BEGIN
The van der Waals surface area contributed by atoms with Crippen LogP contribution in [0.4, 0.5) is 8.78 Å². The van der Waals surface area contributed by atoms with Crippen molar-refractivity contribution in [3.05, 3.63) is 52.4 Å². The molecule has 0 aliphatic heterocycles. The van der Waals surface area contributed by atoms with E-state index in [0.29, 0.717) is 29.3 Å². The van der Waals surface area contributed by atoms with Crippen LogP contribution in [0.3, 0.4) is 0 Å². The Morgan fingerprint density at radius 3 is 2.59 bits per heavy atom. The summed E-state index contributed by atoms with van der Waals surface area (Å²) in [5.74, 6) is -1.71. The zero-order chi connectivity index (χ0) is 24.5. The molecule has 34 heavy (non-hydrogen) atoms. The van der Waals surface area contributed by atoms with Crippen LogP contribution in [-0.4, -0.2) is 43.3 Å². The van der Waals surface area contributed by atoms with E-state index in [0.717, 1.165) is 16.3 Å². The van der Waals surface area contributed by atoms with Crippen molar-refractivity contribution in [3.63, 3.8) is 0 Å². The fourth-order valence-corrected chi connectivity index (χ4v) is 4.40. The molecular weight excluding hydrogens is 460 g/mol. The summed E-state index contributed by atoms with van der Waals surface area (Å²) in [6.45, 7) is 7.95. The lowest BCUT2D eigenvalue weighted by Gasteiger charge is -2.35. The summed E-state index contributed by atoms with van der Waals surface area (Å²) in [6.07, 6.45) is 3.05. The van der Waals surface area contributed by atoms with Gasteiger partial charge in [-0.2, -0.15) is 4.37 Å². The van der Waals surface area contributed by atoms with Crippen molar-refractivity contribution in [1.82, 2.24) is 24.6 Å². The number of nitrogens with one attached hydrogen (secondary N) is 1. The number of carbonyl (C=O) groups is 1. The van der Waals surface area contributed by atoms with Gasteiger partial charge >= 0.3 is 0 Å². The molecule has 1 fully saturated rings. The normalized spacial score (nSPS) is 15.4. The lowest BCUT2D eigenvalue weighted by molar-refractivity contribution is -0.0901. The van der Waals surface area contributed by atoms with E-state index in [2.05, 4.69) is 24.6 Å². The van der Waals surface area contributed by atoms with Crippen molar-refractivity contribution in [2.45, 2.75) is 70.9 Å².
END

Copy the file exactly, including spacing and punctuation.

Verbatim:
The van der Waals surface area contributed by atoms with Crippen LogP contribution in [0.4, 0.5) is 8.78 Å². The van der Waals surface area contributed by atoms with Crippen molar-refractivity contribution in [3.05, 3.63) is 52.4 Å². The molecule has 0 aliphatic heterocycles. The van der Waals surface area contributed by atoms with E-state index in [0.29, 0.717) is 29.3 Å². The van der Waals surface area contributed by atoms with Crippen LogP contribution in [0.3, 0.4) is 0 Å². The Morgan fingerprint density at radius 3 is 2.59 bits per heavy atom. The summed E-state index contributed by atoms with van der Waals surface area (Å²) in [5.74, 6) is -1.71. The zero-order chi connectivity index (χ0) is 24.5. The molecule has 34 heavy (non-hydrogen) atoms. The van der Waals surface area contributed by atoms with Crippen LogP contribution in [-0.4, -0.2) is 43.3 Å². The van der Waals surface area contributed by atoms with E-state index in [0.717, 1.165) is 16.3 Å². The van der Waals surface area contributed by atoms with Crippen molar-refractivity contribution in [3.63, 3.8) is 0 Å². The fourth-order valence-corrected chi connectivity index (χ4v) is 4.40. The molecular weight excluding hydrogens is 460 g/mol. The summed E-state index contributed by atoms with van der Waals surface area (Å²) in [6.45, 7) is 7.95. The lowest BCUT2D eigenvalue weighted by Gasteiger charge is -2.35. The summed E-state index contributed by atoms with van der Waals surface area (Å²) in [6.07, 6.45) is 3.05. The van der Waals surface area contributed by atoms with Gasteiger partial charge in [-0.2, -0.15) is 4.37 Å². The van der Waals surface area contributed by atoms with Crippen molar-refractivity contribution in [1.82, 2.24) is 24.6 Å². The number of nitrogens with one attached hydrogen (secondary N) is 1. The number of carbonyl (C=O) groups is 1. The van der Waals surface area contributed by atoms with Gasteiger partial charge >= 0.3 is 0 Å². The molecule has 1 fully saturated rings. The normalized spacial score (nSPS) is 15.4. The lowest BCUT2D eigenvalue weighted by molar-refractivity contribution is -0.0901. The van der Waals surface area contributed by atoms with E-state index in [2.05, 4.69) is 24.6 Å². The van der Waals surface area contributed by atoms with Crippen molar-refractivity contribution in [2.45, 2.75) is 70.9 Å².